High throughput screening (HTS) projects like the U.S. Environmental Protection Agency's ToxCast program are required to address the large and rapidly increasing number of chemicals for which we have little to no toxicity measurements. Concentration-response parameters such as potency and efficacy are extracted from HTS data using nonlinear regression, and models and analyses built from these parameters are used to predict in vivo and in vitro toxicity of thousands of chemicals. How these predictions are impacted by uncertainties that stem from parameter estimation and propagated through the models and analyses has not been well explored. While data size and complexity makes uncertainty quantification computationally expensive for HTS datasets, continued advancements in computational resources have allowed these computational challenges to be met. This study uses nonparametric bootstrap resampling to calculate uncertainties in concentration-response parameters from a variety of HTS assays. Using the ToxCast estrogen receptor model for bioactivity as a case study, we highlight how these uncertainties can be propagated through models to quantify the uncertainty in model outputs. Uncertainty quantification in model outputs is used to identify potential false positives and false negatives and to determine the distribution of model values around semi-arbitrary activity cutoffs, increasing confidence in model predictions. At the individual chemical-assay level, curves with high variability are flagged for manual inspection or retesting, focusing subject-matter-expert time on results that need further input. This work improves the confidence of predictions made using HTS data, increasing the ability to use this data in risk assessment.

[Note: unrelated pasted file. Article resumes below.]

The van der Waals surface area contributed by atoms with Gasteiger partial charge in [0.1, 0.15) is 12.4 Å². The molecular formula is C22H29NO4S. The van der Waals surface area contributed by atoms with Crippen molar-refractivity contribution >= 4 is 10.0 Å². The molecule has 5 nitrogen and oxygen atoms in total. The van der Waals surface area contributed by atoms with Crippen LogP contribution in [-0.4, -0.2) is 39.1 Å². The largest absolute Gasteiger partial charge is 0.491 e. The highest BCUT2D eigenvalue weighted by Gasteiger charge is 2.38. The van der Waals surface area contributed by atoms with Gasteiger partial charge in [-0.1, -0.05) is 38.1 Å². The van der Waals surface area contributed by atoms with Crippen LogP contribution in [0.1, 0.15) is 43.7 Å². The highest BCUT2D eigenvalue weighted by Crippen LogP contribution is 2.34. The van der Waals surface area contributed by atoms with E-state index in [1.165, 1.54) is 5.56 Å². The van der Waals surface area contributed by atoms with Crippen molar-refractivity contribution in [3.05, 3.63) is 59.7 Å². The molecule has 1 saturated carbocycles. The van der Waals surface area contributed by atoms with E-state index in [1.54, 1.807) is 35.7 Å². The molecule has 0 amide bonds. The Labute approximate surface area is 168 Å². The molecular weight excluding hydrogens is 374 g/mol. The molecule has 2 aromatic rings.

Watt, E. D., & Judson, R. S. (2018). Uncertainty quantification in ToxCast high throughput screening. PLoS ONE, 13(7). https://doi.org/10.1371/journal.pone.0196963